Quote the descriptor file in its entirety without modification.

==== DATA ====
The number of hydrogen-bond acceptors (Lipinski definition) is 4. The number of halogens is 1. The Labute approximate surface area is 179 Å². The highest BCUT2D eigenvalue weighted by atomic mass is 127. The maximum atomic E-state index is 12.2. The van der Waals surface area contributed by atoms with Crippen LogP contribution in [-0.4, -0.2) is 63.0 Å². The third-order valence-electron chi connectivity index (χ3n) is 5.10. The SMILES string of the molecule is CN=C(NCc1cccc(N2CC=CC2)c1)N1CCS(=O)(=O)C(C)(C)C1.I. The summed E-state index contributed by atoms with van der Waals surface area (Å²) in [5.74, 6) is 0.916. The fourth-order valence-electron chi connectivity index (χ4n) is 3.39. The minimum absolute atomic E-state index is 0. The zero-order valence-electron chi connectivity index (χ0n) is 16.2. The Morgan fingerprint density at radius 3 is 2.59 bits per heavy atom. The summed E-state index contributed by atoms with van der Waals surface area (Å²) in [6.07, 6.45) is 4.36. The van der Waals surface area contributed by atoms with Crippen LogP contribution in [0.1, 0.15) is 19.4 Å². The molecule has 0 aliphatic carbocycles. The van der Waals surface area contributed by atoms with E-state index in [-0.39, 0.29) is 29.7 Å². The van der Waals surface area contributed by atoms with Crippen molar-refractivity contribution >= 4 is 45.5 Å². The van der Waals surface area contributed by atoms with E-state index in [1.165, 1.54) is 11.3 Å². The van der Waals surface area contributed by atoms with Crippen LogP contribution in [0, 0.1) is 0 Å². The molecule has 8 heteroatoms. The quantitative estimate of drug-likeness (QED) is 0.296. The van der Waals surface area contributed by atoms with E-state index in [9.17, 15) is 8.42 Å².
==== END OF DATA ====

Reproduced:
The number of hydrogen-bond acceptors (Lipinski definition) is 4. The number of halogens is 1. The Labute approximate surface area is 179 Å². The highest BCUT2D eigenvalue weighted by atomic mass is 127. The maximum atomic E-state index is 12.2. The van der Waals surface area contributed by atoms with Crippen LogP contribution in [-0.4, -0.2) is 63.0 Å². The third-order valence-electron chi connectivity index (χ3n) is 5.10. The SMILES string of the molecule is CN=C(NCc1cccc(N2CC=CC2)c1)N1CCS(=O)(=O)C(C)(C)C1.I. The summed E-state index contributed by atoms with van der Waals surface area (Å²) in [5.74, 6) is 0.916. The fourth-order valence-electron chi connectivity index (χ4n) is 3.39. The minimum absolute atomic E-state index is 0. The zero-order valence-electron chi connectivity index (χ0n) is 16.2. The Morgan fingerprint density at radius 3 is 2.59 bits per heavy atom. The summed E-state index contributed by atoms with van der Waals surface area (Å²) in [6.07, 6.45) is 4.36. The van der Waals surface area contributed by atoms with Crippen LogP contribution in [0.1, 0.15) is 19.4 Å². The molecule has 0 aliphatic carbocycles. The van der Waals surface area contributed by atoms with E-state index in [-0.39, 0.29) is 29.7 Å². The van der Waals surface area contributed by atoms with Crippen molar-refractivity contribution >= 4 is 45.5 Å². The van der Waals surface area contributed by atoms with E-state index in [1.165, 1.54) is 11.3 Å². The van der Waals surface area contributed by atoms with Crippen LogP contribution in [0, 0.1) is 0 Å². The molecule has 8 heteroatoms. The quantitative estimate of drug-likeness (QED) is 0.296. The van der Waals surface area contributed by atoms with E-state index in [9.17, 15) is 8.42 Å².